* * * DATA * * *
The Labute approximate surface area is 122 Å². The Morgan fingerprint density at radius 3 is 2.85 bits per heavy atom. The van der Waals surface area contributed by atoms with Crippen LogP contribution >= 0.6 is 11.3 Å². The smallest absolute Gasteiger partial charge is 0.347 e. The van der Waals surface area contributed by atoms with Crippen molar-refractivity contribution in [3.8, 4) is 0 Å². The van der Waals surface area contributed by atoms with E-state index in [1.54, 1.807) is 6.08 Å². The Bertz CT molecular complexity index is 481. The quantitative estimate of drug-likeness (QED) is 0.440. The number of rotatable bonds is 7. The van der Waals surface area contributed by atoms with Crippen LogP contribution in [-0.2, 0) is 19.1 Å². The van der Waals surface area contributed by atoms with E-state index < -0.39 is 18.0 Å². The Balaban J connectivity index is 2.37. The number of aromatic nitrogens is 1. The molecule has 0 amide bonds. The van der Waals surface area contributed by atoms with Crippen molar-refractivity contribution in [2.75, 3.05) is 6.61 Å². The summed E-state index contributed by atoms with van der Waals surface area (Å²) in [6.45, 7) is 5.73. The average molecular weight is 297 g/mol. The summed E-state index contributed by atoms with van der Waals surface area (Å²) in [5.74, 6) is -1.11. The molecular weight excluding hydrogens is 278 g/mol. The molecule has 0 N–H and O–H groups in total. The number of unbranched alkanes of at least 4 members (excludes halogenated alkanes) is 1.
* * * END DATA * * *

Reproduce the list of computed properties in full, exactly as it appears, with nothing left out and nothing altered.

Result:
The Labute approximate surface area is 122 Å². The Morgan fingerprint density at radius 3 is 2.85 bits per heavy atom. The van der Waals surface area contributed by atoms with Crippen LogP contribution >= 0.6 is 11.3 Å². The smallest absolute Gasteiger partial charge is 0.347 e. The van der Waals surface area contributed by atoms with Crippen molar-refractivity contribution in [3.8, 4) is 0 Å². The van der Waals surface area contributed by atoms with E-state index in [1.54, 1.807) is 6.08 Å². The Bertz CT molecular complexity index is 481. The quantitative estimate of drug-likeness (QED) is 0.440. The number of rotatable bonds is 7. The van der Waals surface area contributed by atoms with Crippen LogP contribution in [-0.2, 0) is 19.1 Å². The van der Waals surface area contributed by atoms with E-state index < -0.39 is 18.0 Å². The Balaban J connectivity index is 2.37. The number of aromatic nitrogens is 1. The molecule has 0 amide bonds. The van der Waals surface area contributed by atoms with Crippen molar-refractivity contribution in [2.75, 3.05) is 6.61 Å². The summed E-state index contributed by atoms with van der Waals surface area (Å²) in [6.45, 7) is 5.73. The average molecular weight is 297 g/mol. The summed E-state index contributed by atoms with van der Waals surface area (Å²) in [5.74, 6) is -1.11. The molecular weight excluding hydrogens is 278 g/mol. The molecule has 0 N–H and O–H groups in total. The number of unbranched alkanes of at least 4 members (excludes halogenated alkanes) is 1.